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Is Vodafone’s “unlimited” deal the best prepaid plan right now?


Vodafone's new prepaid deals include infinite data, making it the first of the big providers to offer "unlimited" data as standard to prepaid customers. But is it a good deal?

Vodafone Australia – now part of the larger TPG group of companies following its mid-year merger – has today announced that select prepaid plans will now include no data limits on usage. That's new territory in the prepaid space and a bold move from the telco in the prepaid arena...sort of.

We've seen "unlimited" data mobile plans from the big 3 providers in Australia for postpaid users for some time now, although the way each telco approached those plans has differed just a touch.

Vodafone's certainly first in terms of offering an endless data provision as part of a standard plan with an existing data quota, but competitor Optus and new provider felix Mobile already have prepaid deals in place that can add different takes on what "unlimited" data on a plan might be.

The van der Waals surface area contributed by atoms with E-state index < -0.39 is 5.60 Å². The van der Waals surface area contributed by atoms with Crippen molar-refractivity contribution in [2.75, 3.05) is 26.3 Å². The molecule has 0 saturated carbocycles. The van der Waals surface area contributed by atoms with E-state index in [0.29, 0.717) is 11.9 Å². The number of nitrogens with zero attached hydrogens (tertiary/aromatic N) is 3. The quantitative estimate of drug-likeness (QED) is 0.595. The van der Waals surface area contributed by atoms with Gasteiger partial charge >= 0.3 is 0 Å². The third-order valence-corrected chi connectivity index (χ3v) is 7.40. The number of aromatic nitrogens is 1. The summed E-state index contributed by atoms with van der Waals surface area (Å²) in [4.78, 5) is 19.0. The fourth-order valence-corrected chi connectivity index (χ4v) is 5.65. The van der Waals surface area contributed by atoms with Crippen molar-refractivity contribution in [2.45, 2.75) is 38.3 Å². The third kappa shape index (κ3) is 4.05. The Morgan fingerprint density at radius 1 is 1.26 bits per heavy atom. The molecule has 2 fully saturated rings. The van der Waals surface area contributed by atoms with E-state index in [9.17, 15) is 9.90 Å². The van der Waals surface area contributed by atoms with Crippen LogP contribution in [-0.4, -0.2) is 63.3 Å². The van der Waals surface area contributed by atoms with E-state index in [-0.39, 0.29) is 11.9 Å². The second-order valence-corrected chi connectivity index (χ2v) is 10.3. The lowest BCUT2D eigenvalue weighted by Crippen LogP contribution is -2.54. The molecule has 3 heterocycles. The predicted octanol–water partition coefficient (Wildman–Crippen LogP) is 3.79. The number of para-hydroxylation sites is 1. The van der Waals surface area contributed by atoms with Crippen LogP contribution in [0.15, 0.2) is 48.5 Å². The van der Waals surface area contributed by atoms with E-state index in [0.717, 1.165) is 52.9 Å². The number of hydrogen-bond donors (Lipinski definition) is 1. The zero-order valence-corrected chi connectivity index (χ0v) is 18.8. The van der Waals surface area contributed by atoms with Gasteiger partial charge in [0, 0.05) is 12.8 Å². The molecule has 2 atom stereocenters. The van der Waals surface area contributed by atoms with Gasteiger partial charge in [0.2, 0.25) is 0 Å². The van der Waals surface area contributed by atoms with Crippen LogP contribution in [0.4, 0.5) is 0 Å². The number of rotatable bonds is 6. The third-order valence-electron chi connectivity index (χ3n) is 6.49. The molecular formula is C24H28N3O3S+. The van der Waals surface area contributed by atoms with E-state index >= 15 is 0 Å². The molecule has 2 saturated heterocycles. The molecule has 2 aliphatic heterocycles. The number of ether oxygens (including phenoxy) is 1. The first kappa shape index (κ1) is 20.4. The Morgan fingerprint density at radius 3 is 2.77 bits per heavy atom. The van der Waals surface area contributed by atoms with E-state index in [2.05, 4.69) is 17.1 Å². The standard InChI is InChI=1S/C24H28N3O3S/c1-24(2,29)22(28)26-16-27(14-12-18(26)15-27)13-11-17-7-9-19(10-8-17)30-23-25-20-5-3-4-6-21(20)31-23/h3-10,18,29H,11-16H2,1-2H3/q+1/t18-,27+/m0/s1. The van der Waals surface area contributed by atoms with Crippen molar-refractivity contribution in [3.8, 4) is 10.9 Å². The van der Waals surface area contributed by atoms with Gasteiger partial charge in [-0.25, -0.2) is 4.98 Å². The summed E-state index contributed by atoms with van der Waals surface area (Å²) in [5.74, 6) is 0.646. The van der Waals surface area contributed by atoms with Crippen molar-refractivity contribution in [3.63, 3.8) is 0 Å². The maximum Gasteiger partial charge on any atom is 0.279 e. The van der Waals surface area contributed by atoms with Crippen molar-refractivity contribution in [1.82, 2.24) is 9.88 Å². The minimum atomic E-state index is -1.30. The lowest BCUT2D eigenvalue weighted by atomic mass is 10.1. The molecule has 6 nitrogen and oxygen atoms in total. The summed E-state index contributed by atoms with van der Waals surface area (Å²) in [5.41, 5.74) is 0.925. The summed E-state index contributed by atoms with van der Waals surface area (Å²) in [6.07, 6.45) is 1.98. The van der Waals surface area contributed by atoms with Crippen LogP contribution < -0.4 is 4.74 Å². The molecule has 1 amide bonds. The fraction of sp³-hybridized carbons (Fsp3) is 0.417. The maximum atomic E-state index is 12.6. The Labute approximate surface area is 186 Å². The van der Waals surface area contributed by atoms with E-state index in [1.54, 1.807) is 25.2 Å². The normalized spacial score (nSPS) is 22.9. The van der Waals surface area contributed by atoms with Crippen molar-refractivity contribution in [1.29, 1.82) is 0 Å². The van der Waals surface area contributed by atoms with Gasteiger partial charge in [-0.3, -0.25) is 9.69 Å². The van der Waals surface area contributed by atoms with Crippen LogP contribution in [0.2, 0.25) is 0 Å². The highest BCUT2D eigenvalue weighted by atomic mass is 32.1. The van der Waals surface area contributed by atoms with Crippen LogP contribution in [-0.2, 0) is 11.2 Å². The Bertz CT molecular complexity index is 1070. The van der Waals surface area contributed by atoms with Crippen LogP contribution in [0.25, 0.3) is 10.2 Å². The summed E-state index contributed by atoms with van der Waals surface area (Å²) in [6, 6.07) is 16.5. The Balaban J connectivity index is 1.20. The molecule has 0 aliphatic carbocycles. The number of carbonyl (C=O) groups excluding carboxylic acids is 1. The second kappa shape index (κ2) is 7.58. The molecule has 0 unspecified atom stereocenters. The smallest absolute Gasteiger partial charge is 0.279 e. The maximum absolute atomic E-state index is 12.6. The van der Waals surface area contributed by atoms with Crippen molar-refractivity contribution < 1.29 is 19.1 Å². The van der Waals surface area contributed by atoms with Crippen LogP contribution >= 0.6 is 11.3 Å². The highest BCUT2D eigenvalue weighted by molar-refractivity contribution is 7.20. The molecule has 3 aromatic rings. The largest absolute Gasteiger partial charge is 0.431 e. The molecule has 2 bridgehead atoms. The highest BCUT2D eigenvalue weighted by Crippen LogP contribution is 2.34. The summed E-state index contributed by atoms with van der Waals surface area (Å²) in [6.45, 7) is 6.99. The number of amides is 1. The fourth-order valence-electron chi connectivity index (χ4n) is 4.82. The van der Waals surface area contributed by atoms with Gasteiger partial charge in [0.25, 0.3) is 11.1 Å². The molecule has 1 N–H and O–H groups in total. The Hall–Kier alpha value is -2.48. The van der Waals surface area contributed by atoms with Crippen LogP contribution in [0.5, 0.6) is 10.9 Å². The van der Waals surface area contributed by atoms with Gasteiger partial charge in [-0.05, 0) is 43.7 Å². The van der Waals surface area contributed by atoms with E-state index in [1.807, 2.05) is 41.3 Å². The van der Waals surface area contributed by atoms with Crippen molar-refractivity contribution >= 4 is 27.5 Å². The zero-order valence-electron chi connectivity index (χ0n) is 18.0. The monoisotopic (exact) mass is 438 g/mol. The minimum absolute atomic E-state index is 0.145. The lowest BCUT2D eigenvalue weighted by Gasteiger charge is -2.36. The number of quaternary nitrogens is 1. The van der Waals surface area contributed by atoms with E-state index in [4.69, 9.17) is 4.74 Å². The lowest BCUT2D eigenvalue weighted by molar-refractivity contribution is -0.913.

How do Vodafone's prepaid "unlimited" plans compare?

It does vary a little depending on your recharge tier. Here's Vodafone's new crop of prepaid deals:

PlanCostIncluded DataBonus Data (first 3 recharges only)
$30 Prepaid Plus Starter Pack$3015GB25GB
$40 Prepaid Plus Starter Pack$4030GB20GB
$50 Prepaid Plus Starter Pack$5045GB15GB
$60 Prepaid Plus Starter Pack$6060GB10GB

All plans have 28 day expiry and drop to 1.5Mbps once data quota is exhausted.

Let's take that baseline $30 starter plan as an example, and see how it stacks up against Optus and felix's offerings, as well as what you can get from Telstra on a $30 recharge:

PlanCostIncluded DataBonus Data (if applicable)Unlimited data speedExpiry period
Vodafone $30 Prepaid Plus Starter Pack$3015GB25GB, first 3 recharges only1.5Mpbs28 Days